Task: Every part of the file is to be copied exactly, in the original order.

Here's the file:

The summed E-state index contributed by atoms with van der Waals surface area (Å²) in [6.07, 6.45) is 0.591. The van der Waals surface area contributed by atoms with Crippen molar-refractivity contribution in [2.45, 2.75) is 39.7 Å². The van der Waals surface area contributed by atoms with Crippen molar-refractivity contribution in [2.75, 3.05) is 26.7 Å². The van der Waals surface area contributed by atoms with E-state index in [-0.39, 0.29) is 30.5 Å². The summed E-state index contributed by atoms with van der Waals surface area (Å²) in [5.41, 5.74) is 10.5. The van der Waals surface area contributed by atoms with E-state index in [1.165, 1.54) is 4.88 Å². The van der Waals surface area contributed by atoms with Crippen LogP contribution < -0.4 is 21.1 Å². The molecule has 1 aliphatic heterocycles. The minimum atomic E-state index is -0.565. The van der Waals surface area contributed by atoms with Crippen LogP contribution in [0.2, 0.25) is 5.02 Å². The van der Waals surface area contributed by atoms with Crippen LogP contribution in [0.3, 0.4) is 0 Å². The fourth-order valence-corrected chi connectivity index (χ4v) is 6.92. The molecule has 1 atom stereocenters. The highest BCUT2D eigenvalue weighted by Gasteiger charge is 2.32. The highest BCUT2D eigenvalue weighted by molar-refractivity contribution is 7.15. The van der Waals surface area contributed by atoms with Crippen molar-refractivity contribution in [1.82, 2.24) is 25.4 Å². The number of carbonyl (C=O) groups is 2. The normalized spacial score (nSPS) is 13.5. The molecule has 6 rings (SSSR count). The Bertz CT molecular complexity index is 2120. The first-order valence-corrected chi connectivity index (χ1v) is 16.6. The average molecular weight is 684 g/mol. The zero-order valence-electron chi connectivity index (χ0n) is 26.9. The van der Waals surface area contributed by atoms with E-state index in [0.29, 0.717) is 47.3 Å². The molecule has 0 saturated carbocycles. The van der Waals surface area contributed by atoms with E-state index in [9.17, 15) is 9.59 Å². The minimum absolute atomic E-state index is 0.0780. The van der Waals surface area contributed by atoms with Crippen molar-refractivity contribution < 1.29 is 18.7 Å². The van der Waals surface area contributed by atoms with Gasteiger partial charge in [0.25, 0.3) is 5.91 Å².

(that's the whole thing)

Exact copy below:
The summed E-state index contributed by atoms with van der Waals surface area (Å²) in [6.07, 6.45) is 0.591. The van der Waals surface area contributed by atoms with Crippen molar-refractivity contribution in [2.45, 2.75) is 39.7 Å². The van der Waals surface area contributed by atoms with Crippen molar-refractivity contribution in [2.75, 3.05) is 26.7 Å². The van der Waals surface area contributed by atoms with E-state index in [-0.39, 0.29) is 30.5 Å². The summed E-state index contributed by atoms with van der Waals surface area (Å²) in [5.41, 5.74) is 10.5. The van der Waals surface area contributed by atoms with E-state index in [1.165, 1.54) is 4.88 Å². The van der Waals surface area contributed by atoms with Crippen LogP contribution < -0.4 is 21.1 Å². The molecule has 1 aliphatic heterocycles. The minimum atomic E-state index is -0.565. The van der Waals surface area contributed by atoms with Crippen LogP contribution in [0.2, 0.25) is 5.02 Å². The van der Waals surface area contributed by atoms with Crippen LogP contribution in [0.3, 0.4) is 0 Å². The fourth-order valence-corrected chi connectivity index (χ4v) is 6.92. The molecule has 1 atom stereocenters. The highest BCUT2D eigenvalue weighted by Gasteiger charge is 2.32. The highest BCUT2D eigenvalue weighted by molar-refractivity contribution is 7.15. The van der Waals surface area contributed by atoms with Crippen molar-refractivity contribution in [1.82, 2.24) is 25.4 Å². The number of carbonyl (C=O) groups is 2. The normalized spacial score (nSPS) is 13.5. The molecule has 6 rings (SSSR count). The Bertz CT molecular complexity index is 2120. The first-order valence-corrected chi connectivity index (χ1v) is 16.6. The average molecular weight is 684 g/mol. The zero-order valence-electron chi connectivity index (χ0n) is 26.9. The van der Waals surface area contributed by atoms with E-state index in [0.29, 0.717) is 47.3 Å². The molecule has 0 saturated carbocycles. The van der Waals surface area contributed by atoms with E-state index in [9.17, 15) is 9.59 Å². The minimum absolute atomic E-state index is 0.0780. The van der Waals surface area contributed by atoms with Crippen molar-refractivity contribution < 1.29 is 18.7 Å². The van der Waals surface area contributed by atoms with Gasteiger partial charge in [0.25, 0.3) is 5.91 Å².